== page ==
Already, I have read poems and stories, both fiction and non-fiction, which span man's perception of death from the curious who look upon dying as the last and ultimate experience of life to the famous Dylan Thomas poem in which he exhorts us to "rage against the dying of the light". 

For me, I have considered death from multiple viewpoints during my lifetime.  Death to be used as a revenge against those who say they love me but don't show it, death as a backdrop for stories that attempt to teach a lesson about the brevity of life, death of loved ones which releases me from responsibilities, death as a harbinger of the truth of one's real mark on life which is measured by the accumulation of joy and happiness as opposed to material gain, the fear of death because I have not said all that I want or should have said, the longing for death to discover if my conclusions about life were on or off the mark.

My recent brushes with death, also inspire me to reevaluate the need for religion.  Well, not religion per se, but the comfort that certain beliefs about death can provide those left behind.  I generally laugh at the phrase, non-practicing blank, where the blank is filled in with the religion in which one is raised.  In my case, a non-practicing Catholic.  I am amused by this phrase because practicing is generally meant to infer that the person does not go to mass, or follow all of the tenets of the particular religion.  I would prefer that non-practicing refer to those people who claim a religion, yet do not practice the spirit of that religion; act in a non-Christian way, for example.  I actually like to think that I am a practicing Catholic in the way I treat others, in the following of the teachings of Christ, as opposed to the rules of the Church.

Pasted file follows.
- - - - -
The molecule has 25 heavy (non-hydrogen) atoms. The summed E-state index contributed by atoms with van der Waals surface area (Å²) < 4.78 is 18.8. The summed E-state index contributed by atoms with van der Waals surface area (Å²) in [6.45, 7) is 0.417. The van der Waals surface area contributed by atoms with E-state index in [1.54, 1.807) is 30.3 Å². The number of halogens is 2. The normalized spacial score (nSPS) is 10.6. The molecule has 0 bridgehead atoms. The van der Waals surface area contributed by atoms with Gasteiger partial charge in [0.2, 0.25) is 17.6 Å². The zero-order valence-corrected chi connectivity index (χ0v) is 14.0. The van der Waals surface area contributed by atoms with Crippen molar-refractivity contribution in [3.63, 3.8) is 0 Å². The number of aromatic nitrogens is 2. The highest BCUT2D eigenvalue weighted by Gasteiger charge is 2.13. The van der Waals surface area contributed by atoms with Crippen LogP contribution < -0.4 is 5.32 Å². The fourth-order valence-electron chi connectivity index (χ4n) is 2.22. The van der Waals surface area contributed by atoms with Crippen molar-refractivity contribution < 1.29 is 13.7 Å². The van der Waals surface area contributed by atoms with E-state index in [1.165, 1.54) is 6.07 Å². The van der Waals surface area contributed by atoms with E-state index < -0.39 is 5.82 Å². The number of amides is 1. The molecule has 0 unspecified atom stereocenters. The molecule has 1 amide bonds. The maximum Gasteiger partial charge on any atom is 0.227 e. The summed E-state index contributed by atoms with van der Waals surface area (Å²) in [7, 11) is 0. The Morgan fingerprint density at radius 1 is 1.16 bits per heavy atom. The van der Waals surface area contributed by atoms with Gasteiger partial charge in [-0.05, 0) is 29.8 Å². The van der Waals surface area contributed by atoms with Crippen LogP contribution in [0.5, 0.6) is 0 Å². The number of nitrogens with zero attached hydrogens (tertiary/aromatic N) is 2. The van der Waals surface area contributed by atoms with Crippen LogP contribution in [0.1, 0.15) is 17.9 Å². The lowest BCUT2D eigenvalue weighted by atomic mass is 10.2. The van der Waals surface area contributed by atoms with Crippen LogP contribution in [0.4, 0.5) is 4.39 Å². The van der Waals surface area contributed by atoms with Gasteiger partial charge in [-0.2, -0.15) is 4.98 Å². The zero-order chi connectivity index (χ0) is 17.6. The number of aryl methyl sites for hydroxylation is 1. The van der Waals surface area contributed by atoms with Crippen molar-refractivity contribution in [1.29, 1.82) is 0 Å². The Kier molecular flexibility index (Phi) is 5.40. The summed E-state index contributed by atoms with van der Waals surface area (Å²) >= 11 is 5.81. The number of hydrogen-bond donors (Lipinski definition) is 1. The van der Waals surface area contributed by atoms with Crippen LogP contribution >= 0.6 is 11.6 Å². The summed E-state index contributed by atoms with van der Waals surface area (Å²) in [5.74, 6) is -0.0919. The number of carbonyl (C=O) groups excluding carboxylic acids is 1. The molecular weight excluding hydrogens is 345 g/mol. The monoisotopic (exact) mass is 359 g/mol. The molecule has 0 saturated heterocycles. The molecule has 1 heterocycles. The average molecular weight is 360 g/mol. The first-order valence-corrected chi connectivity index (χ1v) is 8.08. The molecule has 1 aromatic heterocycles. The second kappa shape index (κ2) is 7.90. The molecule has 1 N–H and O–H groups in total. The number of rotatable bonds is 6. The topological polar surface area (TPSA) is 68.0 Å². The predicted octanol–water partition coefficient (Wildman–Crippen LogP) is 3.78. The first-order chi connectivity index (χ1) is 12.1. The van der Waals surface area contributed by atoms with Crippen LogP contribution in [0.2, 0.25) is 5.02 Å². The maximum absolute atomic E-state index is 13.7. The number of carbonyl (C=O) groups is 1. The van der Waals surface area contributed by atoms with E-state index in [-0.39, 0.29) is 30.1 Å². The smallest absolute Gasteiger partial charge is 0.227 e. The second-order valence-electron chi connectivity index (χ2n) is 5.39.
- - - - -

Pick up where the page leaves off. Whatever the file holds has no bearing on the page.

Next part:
But I digress.  What I meant to say is that with the passing of their husbands, my dear mother and aunt personify the spirit of their religion in their acceptance of death.  They are practicing their religion via mass, etc, but also live their lives as Christ taught.  Yes, they are deeply saddened by the loss of their respective mates, over 50 years in both cases, but they truly believe that their departed spouses are now with God in heaven, no longer suffering the pains of earthly life.  They truly believe in that basic tenet, that our mortal lives are a precursor to everlasting life with the creator.  It doesn't matter if it is true or not, it is real for them, and so they are comforted by that belief.  It makes me wonder if those who grieve so publicly and profoundly, especially those who claim a serious tie to any religion, really understand that their perception and reaction to death might be gauged by those looking in from the outside as an indication that their religion is not doing right by them, or that their perceived belief in that religion does not run very deep.